One of my clients recently sent me a request he’d received from Police Scotland. It asked him to provide an address for one of his clients. Interestingly, they pointed out the disclosure qualified as a GDPR exemption.
The word “OFFICIAL” – BOLD, UPPERCASE and in RED! – was at the top of the email. The email went on to say: “Please can the attached enquiry be progressed and any information you have forwarded to PC….”. The “Response Inspector” sent the email. It seems to me that if there is an official position of “Response Inspector” there must be a lot of these requests being made!
The email contained an official Police Scotland Form as an attachment. The title of the form was “Request for Disclosure of Personal Data from External Organisations”. There was a paragraph in the form confirming that the GDPR would not apply when the data was disclosed to Police Scotland. They cited the exemption contained in Schedule 2, Part 1 (2) of the Data Protection Act 2018. This is true – there is a GDPR exemption for disclosure of this personal data.
The form set out the reason the police were seeking the information. It said that a motor vehicle registered to the client had been involved in a road traffic accident. In addition, they said they needed to locate the owner of the vehicle. They wanted to try to establish the identity of the driver on the date of the incident. They had gone along to the address they had for the client and discovered the property was empty and on the market for sale. My client was the estate agent dealing with the sale of the property. As a result, the police reckoned they could ask for the information they needed because my client was the estate agent.
GDPR exempt, maybe – but what about professional obligations?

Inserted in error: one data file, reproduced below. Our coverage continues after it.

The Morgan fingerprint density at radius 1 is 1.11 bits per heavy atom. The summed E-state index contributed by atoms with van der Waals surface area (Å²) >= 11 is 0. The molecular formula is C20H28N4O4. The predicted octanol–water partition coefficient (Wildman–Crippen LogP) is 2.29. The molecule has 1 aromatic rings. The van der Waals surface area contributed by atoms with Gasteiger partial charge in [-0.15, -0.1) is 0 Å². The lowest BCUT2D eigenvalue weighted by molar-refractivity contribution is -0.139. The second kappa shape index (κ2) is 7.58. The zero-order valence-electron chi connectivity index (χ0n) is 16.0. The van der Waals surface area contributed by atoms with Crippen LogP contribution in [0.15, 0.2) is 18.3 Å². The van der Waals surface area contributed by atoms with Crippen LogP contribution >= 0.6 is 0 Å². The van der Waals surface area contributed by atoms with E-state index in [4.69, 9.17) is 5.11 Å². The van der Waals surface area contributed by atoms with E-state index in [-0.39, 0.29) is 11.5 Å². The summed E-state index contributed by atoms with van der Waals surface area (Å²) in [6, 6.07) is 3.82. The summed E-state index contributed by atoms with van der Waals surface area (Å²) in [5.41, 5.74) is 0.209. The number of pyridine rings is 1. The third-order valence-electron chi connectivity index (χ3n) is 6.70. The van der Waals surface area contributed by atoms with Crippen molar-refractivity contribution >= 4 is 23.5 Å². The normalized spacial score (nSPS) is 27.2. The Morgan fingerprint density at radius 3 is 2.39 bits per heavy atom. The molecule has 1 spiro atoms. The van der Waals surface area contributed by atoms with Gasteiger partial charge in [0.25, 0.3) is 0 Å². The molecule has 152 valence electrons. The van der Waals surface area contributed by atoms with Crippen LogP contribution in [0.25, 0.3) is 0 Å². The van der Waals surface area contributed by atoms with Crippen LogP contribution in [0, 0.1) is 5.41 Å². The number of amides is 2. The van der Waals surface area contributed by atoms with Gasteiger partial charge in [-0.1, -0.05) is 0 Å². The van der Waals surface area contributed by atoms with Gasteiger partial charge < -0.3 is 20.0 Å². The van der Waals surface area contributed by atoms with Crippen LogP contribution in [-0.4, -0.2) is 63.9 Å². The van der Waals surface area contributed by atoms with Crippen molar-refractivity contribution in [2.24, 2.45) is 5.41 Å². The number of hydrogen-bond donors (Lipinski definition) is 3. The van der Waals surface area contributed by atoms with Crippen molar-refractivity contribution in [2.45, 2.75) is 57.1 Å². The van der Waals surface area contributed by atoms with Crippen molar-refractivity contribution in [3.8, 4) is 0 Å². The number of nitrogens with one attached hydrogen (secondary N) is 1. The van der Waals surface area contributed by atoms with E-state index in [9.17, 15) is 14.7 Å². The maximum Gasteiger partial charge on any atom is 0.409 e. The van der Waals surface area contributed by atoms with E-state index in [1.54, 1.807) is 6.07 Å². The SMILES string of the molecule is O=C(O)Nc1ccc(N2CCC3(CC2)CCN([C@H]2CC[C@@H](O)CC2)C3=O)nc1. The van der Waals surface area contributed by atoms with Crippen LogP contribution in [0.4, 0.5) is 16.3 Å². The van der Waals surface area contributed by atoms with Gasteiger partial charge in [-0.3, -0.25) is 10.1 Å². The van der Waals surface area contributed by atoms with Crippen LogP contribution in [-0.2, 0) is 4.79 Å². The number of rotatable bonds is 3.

Police Scotland completely ignored the fact that the estate agency was a solicitor estate agency. Solicitors are bound by a code of ethics and Police Scotland didn’t seem to understand that. A duty of confidentially is one of the key elements of this code of ethics. Police Scotland can’t defeat this duty through a simple request for information. Whilst the extent of the duty of confidentiality has been eroded over the years – it hasn’t been eroded to this extent. It doesn’t matter that the disclosure wouldn’t fall foul of the Data Protection Act and the GDPR!
My client, quite rightly, refused to supply the information, citing client confidentiality. My client contacted the Law Society of Scotland. The emailed response confirmed he’d made the right decision. The Law Society of Scotland said: “Having reviewed this for you we are of the opinion that this request would not be sufficient for you to breach your clients confidentiality by providing this information. GDPR does not overcome client confidentiality however if Police Scotland wished to provide you with a Production Order or a Warrant then you would be able to assist with this.”
Remember your professional obligations
Please remember your professional obligaionts if you receive a requests from Police Scotland to provide client information. You’re likely to fall foul of the professional practice rules if you provide the information, It doesn’t matter that you would have a GDPR exemption. You duty of client confidentiality takes precedence over any exemption from your GDPR obligations in these circumstances.
You can read our article on GDPR for law firms, by clicking here. We’ve helped dozens of firms with their GDPR compliance requirements. Please get in touch if you need any help with your GDPR needs.
Author: Brian O’Neill, Director, Client Communications
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